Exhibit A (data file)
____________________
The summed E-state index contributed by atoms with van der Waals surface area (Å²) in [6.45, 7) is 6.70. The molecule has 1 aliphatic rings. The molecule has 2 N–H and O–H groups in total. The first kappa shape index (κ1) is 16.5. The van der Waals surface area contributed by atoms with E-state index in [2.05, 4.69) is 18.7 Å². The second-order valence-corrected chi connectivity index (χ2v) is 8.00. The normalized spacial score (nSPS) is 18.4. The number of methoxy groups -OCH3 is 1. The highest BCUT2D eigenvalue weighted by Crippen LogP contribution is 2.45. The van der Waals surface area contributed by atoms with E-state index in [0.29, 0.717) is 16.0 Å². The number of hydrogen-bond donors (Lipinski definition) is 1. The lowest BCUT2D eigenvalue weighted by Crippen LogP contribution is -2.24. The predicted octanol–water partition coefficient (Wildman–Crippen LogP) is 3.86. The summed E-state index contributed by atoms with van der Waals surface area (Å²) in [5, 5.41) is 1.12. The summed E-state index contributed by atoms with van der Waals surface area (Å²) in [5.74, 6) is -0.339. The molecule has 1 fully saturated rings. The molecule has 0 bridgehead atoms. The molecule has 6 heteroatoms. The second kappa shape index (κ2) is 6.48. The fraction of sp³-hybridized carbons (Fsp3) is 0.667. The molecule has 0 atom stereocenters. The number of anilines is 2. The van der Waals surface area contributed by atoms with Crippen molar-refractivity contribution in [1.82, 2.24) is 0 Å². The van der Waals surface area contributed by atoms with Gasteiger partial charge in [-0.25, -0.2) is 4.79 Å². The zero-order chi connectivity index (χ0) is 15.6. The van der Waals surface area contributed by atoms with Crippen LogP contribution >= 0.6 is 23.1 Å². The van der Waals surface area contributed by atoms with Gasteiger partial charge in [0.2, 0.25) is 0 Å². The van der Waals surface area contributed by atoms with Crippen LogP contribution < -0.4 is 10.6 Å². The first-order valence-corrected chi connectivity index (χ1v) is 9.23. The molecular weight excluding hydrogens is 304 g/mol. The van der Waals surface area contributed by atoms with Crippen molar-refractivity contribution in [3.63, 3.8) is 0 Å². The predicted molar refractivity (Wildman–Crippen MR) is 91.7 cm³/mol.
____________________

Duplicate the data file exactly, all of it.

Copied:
The summed E-state index contributed by atoms with van der Waals surface area (Å²) in [6.45, 7) is 6.70. The molecule has 1 aliphatic rings. The molecule has 2 N–H and O–H groups in total. The first kappa shape index (κ1) is 16.5. The van der Waals surface area contributed by atoms with E-state index in [2.05, 4.69) is 18.7 Å². The second-order valence-corrected chi connectivity index (χ2v) is 8.00. The normalized spacial score (nSPS) is 18.4. The number of methoxy groups -OCH3 is 1. The highest BCUT2D eigenvalue weighted by Crippen LogP contribution is 2.45. The van der Waals surface area contributed by atoms with E-state index in [0.29, 0.717) is 16.0 Å². The number of hydrogen-bond donors (Lipinski definition) is 1. The lowest BCUT2D eigenvalue weighted by Crippen LogP contribution is -2.24. The predicted octanol–water partition coefficient (Wildman–Crippen LogP) is 3.86. The summed E-state index contributed by atoms with van der Waals surface area (Å²) in [5, 5.41) is 1.12. The summed E-state index contributed by atoms with van der Waals surface area (Å²) in [5.74, 6) is -0.339. The molecule has 1 fully saturated rings. The molecule has 0 bridgehead atoms. The molecule has 6 heteroatoms. The second kappa shape index (κ2) is 6.48. The fraction of sp³-hybridized carbons (Fsp3) is 0.667. The molecule has 0 atom stereocenters. The number of anilines is 2. The van der Waals surface area contributed by atoms with Crippen molar-refractivity contribution in [1.82, 2.24) is 0 Å². The van der Waals surface area contributed by atoms with Gasteiger partial charge in [-0.25, -0.2) is 4.79 Å². The zero-order chi connectivity index (χ0) is 15.6. The van der Waals surface area contributed by atoms with Crippen LogP contribution >= 0.6 is 23.1 Å². The van der Waals surface area contributed by atoms with Gasteiger partial charge in [0.2, 0.25) is 0 Å². The van der Waals surface area contributed by atoms with Crippen LogP contribution < -0.4 is 10.6 Å². The first-order valence-corrected chi connectivity index (χ1v) is 9.23. The molecular weight excluding hydrogens is 304 g/mol. The van der Waals surface area contributed by atoms with Crippen molar-refractivity contribution in [3.63, 3.8) is 0 Å². The predicted molar refractivity (Wildman–Crippen MR) is 91.7 cm³/mol.